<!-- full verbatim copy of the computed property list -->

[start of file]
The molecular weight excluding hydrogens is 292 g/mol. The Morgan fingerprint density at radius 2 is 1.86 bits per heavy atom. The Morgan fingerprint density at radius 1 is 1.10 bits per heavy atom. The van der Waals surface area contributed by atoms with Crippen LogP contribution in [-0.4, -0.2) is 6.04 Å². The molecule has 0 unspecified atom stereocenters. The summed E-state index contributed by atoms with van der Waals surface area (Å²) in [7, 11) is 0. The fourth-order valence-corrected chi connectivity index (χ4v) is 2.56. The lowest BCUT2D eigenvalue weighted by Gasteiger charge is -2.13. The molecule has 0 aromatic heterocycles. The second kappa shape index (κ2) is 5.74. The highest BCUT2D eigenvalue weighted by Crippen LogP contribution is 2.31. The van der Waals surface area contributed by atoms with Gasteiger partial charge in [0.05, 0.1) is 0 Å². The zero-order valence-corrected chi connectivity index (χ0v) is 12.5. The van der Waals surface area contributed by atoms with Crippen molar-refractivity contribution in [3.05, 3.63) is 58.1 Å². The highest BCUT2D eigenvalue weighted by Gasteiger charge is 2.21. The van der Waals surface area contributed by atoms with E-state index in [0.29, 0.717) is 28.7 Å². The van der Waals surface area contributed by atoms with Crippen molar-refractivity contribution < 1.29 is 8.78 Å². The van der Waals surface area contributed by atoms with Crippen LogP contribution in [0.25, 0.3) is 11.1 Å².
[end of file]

The molecular weight excluding hydrogens is 292 g/mol. The Morgan fingerprint density at radius 2 is 1.86 bits per heavy atom. The Morgan fingerprint density at radius 1 is 1.10 bits per heavy atom. The van der Waals surface area contributed by atoms with Crippen LogP contribution in [-0.4, -0.2) is 6.04 Å². The molecule has 0 unspecified atom stereocenters. The summed E-state index contributed by atoms with van der Waals surface area (Å²) in [7, 11) is 0. The fourth-order valence-corrected chi connectivity index (χ4v) is 2.56. The lowest BCUT2D eigenvalue weighted by Gasteiger charge is -2.13. The molecule has 0 aromatic heterocycles. The second kappa shape index (κ2) is 5.74. The highest BCUT2D eigenvalue weighted by Crippen LogP contribution is 2.31. The van der Waals surface area contributed by atoms with Gasteiger partial charge in [0.05, 0.1) is 0 Å². The zero-order valence-corrected chi connectivity index (χ0v) is 12.5. The van der Waals surface area contributed by atoms with Crippen molar-refractivity contribution in [3.05, 3.63) is 58.1 Å². The highest BCUT2D eigenvalue weighted by Gasteiger charge is 2.21. The van der Waals surface area contributed by atoms with E-state index in [0.29, 0.717) is 28.7 Å². The van der Waals surface area contributed by atoms with Crippen molar-refractivity contribution < 1.29 is 8.78 Å². The van der Waals surface area contributed by atoms with Crippen LogP contribution in [0.25, 0.3) is 11.1 Å².